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Avoiding Nasty Household Chemicals

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Anyone who’s ever cleaned a house knows how much dirt and grime can be found, even in unexpected places. It can be tempting to buy the fiercest-looking cleaner from the nearest store, but it’s much healthier to use a combination of harmless products that are consistently kept in most homes. The following substitutes for cleaners are quick, easy, and benign ways to achieve sparkling results.

To polish furniture: use a small amount of mayonnaise on a soft cloth, then rub it into furniture for a superior shine. Another option is to moisten a dusting cloth with cool tea, then polish as usual.

To clean the oven: create a thick paste using baking soda and a small amount of hot water. Apply it to any problem spots, then wipe clean. For tough stains, leave the paste on overnight, then remove to reveal a clean oven.

To clean windows: mix ¼ cup of plain vinegar with 2 cups of water and ½ teaspoon of liquid soap. Make sure it’s well blended in a spray bottle, then use just like regular window cleaner.

To kill dust mites: brew black tea, let it cool, then put it into a spray bottle. Test a small section of the carpet to make sure it won’t be stained, then cover the area.

To freshen the garbage disposal: grind ice cubes and citrus peels. Baking soda left overnight will also work.

orange Safe And Simple Alternatives To Household Cleaning Chemicals.

To freshen the air: don’t risk carcinogens and allergens just for air that smells good. Simmer a clean, harmless air freshener on the stove instead by leaving any of the following mixtures on low heat.

  • 1. Cut 2 lemons into quarters, then cover them with cold water.
  • 2. Drop 6 sprigs of fresh mint into 4 cups of water.
  • 3. Combine 5 cloves, 2 cinnamon sticks, and 4 cups of cider.

Stuck on an irreplaceable chemical? Try MIT’s “Green” Alternatives Wizard. It can be used to find alternatives for specific chemicals or processes and can also provide more information on alternative chemicals or methods. The Wizard is a fast, easy way to eradicate even the most convenient chemicals from regular use.

About the author: Alexis Bonari is a freelance writer and blog junkie. She is currently a resident blogger researching areas of online college degrees. In her spare time, she enjoys square-foot gardening, swimming, and avoiding her laptop. More from Alexis;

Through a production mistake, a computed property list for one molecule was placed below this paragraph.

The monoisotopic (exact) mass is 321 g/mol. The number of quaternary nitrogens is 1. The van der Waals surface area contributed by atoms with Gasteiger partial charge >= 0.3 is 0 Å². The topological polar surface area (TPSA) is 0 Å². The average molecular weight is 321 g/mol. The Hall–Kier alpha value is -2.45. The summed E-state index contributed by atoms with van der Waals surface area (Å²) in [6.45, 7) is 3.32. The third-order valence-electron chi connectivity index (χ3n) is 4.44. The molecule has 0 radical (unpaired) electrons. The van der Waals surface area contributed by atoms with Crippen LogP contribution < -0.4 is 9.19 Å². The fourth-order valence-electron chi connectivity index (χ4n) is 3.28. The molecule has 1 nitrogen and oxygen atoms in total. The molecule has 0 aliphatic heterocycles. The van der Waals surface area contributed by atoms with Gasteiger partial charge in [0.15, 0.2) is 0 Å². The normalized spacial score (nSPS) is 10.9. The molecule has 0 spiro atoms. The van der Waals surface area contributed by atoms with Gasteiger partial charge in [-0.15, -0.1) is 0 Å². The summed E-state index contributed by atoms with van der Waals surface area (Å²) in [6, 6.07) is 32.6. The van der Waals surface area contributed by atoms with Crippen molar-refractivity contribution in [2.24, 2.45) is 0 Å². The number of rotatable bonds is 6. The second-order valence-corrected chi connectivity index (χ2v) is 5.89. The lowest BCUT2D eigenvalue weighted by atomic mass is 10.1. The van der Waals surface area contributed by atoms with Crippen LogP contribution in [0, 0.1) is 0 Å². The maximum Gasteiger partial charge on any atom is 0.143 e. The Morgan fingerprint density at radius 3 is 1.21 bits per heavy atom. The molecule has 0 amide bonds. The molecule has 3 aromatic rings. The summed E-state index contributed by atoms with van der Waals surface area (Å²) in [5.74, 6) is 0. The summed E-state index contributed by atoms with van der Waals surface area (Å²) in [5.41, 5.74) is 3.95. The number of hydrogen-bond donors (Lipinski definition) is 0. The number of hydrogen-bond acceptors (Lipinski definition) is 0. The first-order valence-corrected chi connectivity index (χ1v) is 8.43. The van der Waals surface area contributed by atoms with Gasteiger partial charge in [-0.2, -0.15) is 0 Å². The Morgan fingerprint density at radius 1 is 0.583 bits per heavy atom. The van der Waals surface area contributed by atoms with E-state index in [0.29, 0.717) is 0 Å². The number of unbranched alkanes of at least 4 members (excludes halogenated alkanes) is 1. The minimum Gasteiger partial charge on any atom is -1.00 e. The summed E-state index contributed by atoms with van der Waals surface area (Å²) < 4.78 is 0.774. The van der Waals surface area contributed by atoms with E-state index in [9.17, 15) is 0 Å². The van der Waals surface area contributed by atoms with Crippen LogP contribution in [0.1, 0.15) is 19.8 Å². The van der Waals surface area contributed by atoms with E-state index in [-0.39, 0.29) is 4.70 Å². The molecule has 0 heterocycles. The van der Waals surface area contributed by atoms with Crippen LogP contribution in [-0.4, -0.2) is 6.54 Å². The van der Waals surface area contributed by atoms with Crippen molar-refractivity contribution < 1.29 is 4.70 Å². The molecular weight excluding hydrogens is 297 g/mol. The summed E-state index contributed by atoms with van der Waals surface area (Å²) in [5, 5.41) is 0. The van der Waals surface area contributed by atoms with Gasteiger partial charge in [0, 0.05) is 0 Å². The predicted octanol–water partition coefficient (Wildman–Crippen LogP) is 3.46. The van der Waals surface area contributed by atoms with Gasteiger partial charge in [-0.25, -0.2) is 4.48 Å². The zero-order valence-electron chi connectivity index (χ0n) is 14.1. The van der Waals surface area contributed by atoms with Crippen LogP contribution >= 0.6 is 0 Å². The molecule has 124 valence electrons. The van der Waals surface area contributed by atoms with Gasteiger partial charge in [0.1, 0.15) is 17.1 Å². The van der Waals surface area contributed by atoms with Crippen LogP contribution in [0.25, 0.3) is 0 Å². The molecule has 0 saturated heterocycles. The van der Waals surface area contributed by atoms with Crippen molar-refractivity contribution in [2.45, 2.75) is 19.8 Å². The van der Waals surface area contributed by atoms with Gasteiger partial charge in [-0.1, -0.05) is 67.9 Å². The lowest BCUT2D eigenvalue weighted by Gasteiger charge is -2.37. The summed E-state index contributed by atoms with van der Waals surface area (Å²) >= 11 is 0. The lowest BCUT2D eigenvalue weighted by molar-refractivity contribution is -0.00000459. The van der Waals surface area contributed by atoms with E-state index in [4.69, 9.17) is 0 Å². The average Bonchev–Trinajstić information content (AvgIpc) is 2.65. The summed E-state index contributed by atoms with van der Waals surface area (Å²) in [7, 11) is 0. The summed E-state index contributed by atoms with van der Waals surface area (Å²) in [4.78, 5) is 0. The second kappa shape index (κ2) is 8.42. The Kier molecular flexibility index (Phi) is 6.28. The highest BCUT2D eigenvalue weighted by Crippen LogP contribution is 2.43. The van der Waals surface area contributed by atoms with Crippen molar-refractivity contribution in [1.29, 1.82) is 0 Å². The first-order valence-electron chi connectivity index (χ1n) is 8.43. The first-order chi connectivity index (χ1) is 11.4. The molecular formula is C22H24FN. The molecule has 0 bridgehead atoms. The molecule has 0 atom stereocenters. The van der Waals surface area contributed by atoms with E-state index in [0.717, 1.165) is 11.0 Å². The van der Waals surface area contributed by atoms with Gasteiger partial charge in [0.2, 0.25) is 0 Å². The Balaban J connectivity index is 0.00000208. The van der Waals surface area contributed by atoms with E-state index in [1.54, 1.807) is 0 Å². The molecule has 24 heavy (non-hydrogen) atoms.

17 Easy Eco-Alternatives To Everyday Disposables.

How much stuff do you throw away each day after a use or two? Each week? Each month? Now multiply that times the billions of people on earth and you can see how that single, seemingly tiny item can really add up to quite a mess. In 2008, Americans alone created 250 million tons of trash and recycled and/or composted 83 million tons of it – the equivalent of a 33.2% recycling rate. Solid waste generation has increased from 3.66 to 4.50 pounds per person per day between 1980 and 2008 – we are, in fact, going backwards. Wasn’t the digital revolution supposed to ween us off a huge amount of this waste? It doesn’t seem to be working. Luckily, there are a bunch of very simple things you can do at home, starting today, to ween yourself off of disposables in your own life. Each one of these is simple, cheap, and very effective at reducing the amount of trash you contribute to the waste stream. Give a few of them a shot this week!

Instead of single use ballpoint pens, buy refillable pens.

Instead of disposable razors and/or razor cartridges, try a straight razor…or just stop shaving your face like yours truly.

Instead of a paper coffee cup, get yourself a reusable coffee mug or thermos.

Instead of regular batteries, buy rechargeable ones and a charger. I haven’t bought (or disposed of) a new battery in years.

Instead of buying bottled water, get your own reusable bottle and never pay for plastic bottles again.